You know you should eat more leafy greens and less refined sugar. And swap your daily triple mocha for plain water. But if you’re like many Americans accustomed to a highly processed, sweet, salty, and fatty diet, your taste buds keep sabotaging your good intentions.
Your failure to quickly adapt to a wholesome diet isn’t entirely your fault. Research indicates that sugar and fat can be addictive, and one brain imaging study using PET scans showed that foods high in these substances work like heroin, opium, or morphine in the brain. In fact, according to David Kesller, MD, former head of the Food and Drug Administration (FDA) and author of The End of Overeating, hyper-palatable foods can lead to neuro-chemical addiction. In other words, your dietary failures aren’t due to a lack of willpower; you may be chemically dependent on the foods you’re trying to quit.
Happily, you can retrain your palette to prefer healthier foods and there are plenty of ways to do so. According to nutritionist Karyn Duggan, CNC, the retraining process could take as little as three days—but longer for some. These tips from One Medical will help you get started:
To Start Retraining Your Palette:
Start by eliminating sweet and salty foods. One Medical health coach Shawn Casey recommends eliminating sweet and salty foods completely for a month or more to reset the palate and help you develop a new baseline for those flavors. “By eliminating the food you’re accustomed to eating all the time, your taste buds will adjust and reverse their tolerance,” she says. Casey also recommends practicing stress-reducing activities, as stress often leads to cravings for sweet or salty foods.
Try new, healthy foods several times and season them with flavors you like. Research shows pairing foods with familiar flavors repeatedly can increase your preference for those foods.
Practice mindful eating. Not only is mindful eating a stress-reducing practice, but it can also intensify the flavors and ultimately feel more satisfying eating a wholesome food than eating the unhealthy food you crave. Eventually, when your palate has lost its tolerance for really sweet or salty foods, a few mindful bites of a cupcake or potato chips will be more than enough if you decide to indulge.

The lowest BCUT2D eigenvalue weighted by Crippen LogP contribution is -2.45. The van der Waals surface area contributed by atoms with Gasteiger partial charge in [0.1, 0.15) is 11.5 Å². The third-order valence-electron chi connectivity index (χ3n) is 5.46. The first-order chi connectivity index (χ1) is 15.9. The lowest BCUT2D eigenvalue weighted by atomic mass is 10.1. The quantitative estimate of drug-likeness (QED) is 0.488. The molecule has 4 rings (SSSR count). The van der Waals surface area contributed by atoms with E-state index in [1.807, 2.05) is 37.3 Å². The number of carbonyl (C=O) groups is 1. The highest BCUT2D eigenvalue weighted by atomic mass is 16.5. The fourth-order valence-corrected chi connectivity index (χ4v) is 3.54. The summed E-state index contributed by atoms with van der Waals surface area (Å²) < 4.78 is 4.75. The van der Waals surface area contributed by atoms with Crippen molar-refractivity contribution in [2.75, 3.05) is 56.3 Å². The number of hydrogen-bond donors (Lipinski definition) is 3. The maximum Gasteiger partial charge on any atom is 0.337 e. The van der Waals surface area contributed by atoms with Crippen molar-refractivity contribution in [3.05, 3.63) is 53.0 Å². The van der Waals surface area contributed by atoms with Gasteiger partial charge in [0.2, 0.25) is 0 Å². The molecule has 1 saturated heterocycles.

To Overcome Your Salt Cravings
Eliminate processed foods, including deli meats and frozen meals. According to Duggan, the most important part of overcoming a salt addiction is to shift to a diet that’s entirely made up of whole foods.
Cook your own meals. Restaurant and take-out food is packed with sodium. Even if you salt your food at home, you’ll be eating less salt.
Substitute spices or salt alternatives for salt. Duggan recommends herb-based salt alternative Herbamare, while One Medical health coach Kareen Patterson likes Mrs. Dash. Casey recommends Trader Joe’s 21 Seasoning Salute, a combination of spices and herbs.
Gradually taper the amount of added salt you use, and eat real food. There is some evidence that supports that a move toward a whole-foods based diet and away from highly processed foods helps acclimate the palette to less salty fare.
To Overcome Your Fat Cravings
Replace unhealthy vegetable oils with healthy fats. Certain vegetable oils like corn and safflower contain an abundance of omega-6 fatty acids and not enough heart-healthy omega-3s, and this imbalance can be detrimental to cardiovascular health. But healthy fats are actually good for you, so opt for fats like coconut oil or avocado to stay satiated and avoid hunger-induced junk food binges. Also avoid processed foods, which are often laden with unhealthy varieties of vegetable oil.
Substitute applesauce for butter when baking. Baked apples or applesauce have the same rich consistency as butter once baked, and can easily be swapped in dessert recipes.
Substitute Greek yogurt for sour cream. Plain Greek yogurt is another great swap that can be used on baked potatoes, tacos, or any other dish requiring a dollop of cream.
To Overcome Your Sugar Cravings
Flavor your water. Add cucumber, lemon, or mint to plain water to make it more palatable if you have a sweet tooth.
Don’t skip the chocolate. Rather than completely eliminating all desserts, allow yourself one or two squares of dark chocolate to help satisfy sweet cravings.
Mix your own yogurt. Rather than buying sugary yogurt at the grocery store, opt for plain and add fresh fruit instead.
Cut your sugary coffee intake in half (or more). If sweetened coffee drinks are your thing, ask the barista to reduce the pumps of syrup by half. Then do it again once your palette adjusts.
Spice it up. Spices like cinnamon, cardamom, and nutmeg can be great sugar alternatives in oatmeal, coffee, and tea by tricking your palate into “thinking” you’re eating something sweet.
Article shared from One Medical written by Lee Orsky